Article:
Singapore's economy sharply missed expectations in the second quarter, even as analysts have been cutting their forecasts for growth in the city-state.
"Growth slowed across the board," Tim Condon, an economist at ING, said in a note Tuesday. "The last time we saw anything like this was in the fourth quarter of 2008," during the Global Financial Crisis.
ING is reviewing its full-year growth forecast, Condon said, noting the data implies a forecast cut to 2.5 percent from 2.8 percent.
Gross domestic product (GDP) contracted a sharp 4.6 percent on-quarter in the second quarter, well off a Reuters poll forecast for a 0.8 percent increase and a reversal from the first quarter's 4.2 percent expansion, according to data from Singapore's Ministry of Trade and Industry.
On an on-year basis, the advance estimate rose 1.7 percent, missing a forecast for a 2.4 percent rise from a Reuters poll and below the 2.8 percent rise in the previous quarter. That's the worst showing since the third quarter of 2012.
The Singapore dollar dropped after the data, with the U.S. dollar fetching as much as 1.3621 Singapore dollars, the local currency's weakest level since June, from around 1.3570 Singapore dollars before the data. The greenback later retreated to fetch around 1.3601 Singapore dollars.
"The leading indicator points to further downside growth risks in the coming quarters," Jason Daw, a foreign exchange analyst at Societe Generale, said in a note Tuesday. "Households are lacking the ability to leverage up, reflected in (stagnant) bank lending, and with wage growth near zero consumer spending should remain on the soft side." He expects Singapore's central bank is likely to ease policy in October.
Despite the upbeat national mood ahead of Singapore's 50th birthday celebrations next month, economic sentiment is souring in the city-state, as the open economy suffers from poor global demand. Singapore's economy is highly exposed to the global business cycle as a result of its vast trade and investment links, so external issues have a sizeable impact on the wealthy city-state.
The government's forecast is for a 2-4 percent expansion this year, on top of 2.8 percent growth in 2014.
"We were quite downbeat," said Alaistair Chan, an economist at Moody's Analytics, noting that the manufacturing sector drove much of the decline.
"Pharmaceutical exports were quite weak in May and that probably drove a lot of the manufacturing decline," he added, noting that this segment tends to be cyclical and may bounce back. The quarter's miss may spur a slight cut to Moody's forecast for economic growth of 2.5 percent for the year, he said.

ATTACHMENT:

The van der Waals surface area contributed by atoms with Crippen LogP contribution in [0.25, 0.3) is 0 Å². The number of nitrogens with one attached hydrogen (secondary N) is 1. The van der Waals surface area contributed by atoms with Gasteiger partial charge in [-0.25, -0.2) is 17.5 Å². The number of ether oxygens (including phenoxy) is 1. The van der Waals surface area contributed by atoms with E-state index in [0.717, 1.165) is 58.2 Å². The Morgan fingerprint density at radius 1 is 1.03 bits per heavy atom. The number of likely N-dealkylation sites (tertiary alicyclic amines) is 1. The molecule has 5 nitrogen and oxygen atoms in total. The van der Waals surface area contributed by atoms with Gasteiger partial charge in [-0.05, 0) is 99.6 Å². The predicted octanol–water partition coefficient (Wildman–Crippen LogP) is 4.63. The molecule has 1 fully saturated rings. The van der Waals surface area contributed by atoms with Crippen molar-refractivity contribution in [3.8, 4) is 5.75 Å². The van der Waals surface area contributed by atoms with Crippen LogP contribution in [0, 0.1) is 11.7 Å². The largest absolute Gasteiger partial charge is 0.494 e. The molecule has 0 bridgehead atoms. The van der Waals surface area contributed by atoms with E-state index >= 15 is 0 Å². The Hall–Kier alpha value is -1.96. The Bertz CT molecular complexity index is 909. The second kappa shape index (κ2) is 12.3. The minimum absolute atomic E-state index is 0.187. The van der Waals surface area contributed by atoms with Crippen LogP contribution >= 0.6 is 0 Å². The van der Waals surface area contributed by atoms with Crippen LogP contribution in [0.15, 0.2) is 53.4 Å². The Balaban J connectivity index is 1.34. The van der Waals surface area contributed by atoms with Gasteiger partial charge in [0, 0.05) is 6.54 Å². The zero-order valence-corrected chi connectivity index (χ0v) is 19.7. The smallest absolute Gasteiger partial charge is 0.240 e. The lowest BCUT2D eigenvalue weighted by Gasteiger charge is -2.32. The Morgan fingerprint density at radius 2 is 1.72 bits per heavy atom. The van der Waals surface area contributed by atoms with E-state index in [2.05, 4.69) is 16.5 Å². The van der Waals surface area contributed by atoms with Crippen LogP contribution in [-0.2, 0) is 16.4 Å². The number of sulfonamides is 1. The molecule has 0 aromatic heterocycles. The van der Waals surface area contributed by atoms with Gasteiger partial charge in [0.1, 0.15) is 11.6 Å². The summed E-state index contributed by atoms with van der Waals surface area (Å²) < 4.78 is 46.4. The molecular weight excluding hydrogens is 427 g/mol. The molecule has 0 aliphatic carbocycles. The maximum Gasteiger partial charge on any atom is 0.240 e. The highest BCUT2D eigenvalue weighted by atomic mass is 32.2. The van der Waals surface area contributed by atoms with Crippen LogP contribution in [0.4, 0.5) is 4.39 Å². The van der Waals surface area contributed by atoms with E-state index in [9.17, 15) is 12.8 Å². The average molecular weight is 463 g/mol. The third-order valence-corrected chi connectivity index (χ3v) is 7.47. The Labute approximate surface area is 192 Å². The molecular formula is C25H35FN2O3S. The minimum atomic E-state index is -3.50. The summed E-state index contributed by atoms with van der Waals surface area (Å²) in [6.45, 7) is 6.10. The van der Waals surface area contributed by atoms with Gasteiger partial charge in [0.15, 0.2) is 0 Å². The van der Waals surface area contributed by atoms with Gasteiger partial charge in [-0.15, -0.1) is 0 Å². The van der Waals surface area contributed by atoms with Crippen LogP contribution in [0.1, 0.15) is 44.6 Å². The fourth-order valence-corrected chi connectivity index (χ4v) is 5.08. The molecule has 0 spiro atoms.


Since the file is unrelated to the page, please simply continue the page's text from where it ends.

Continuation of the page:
Some, however, took the data with a grain of salt.
"It's probably not as severe as what the advance estimate indicated," Irvin Seah, senior economist at DBS, said. "There's a likelihood it could be revised upward essentially because of the very cautious and conservative estimate for the services sectors." The services sector contracted 2.6 percent on-quarter, the data showed.
Seah noted that the first quarter figures were revised significantly higher, offsetting some of the second quarter drop.
"Net-net for the first half of the year for overall GDP (there's) a marginal decline (sequentially)," Seah said, noting that puts the economy on course to hit DBS' recently lowered forecast for the full year. DBS, which had expected the on-quarter figure to contract 2.0 percent on-quarter, lowered its 2015 growth forecast to 2.4 percent from 3.2 percent in a note before the release of Tuesday's data.
Moody's Analytics' Chan also noted some positives from the data.
"The construction sector seems to be bouncing back," he said. "A lot of that is probably infrastructure, but the worst of the housing may be past." The construction segment expanded 2.7 percent on-year, the largest quarterly increase in a year, although it contracted 0.2 percent on-quarter.
--Nyshka Chandran contributed to this article.
—By CNBC.Com's Leslie Shaffer; Follow her on Twitter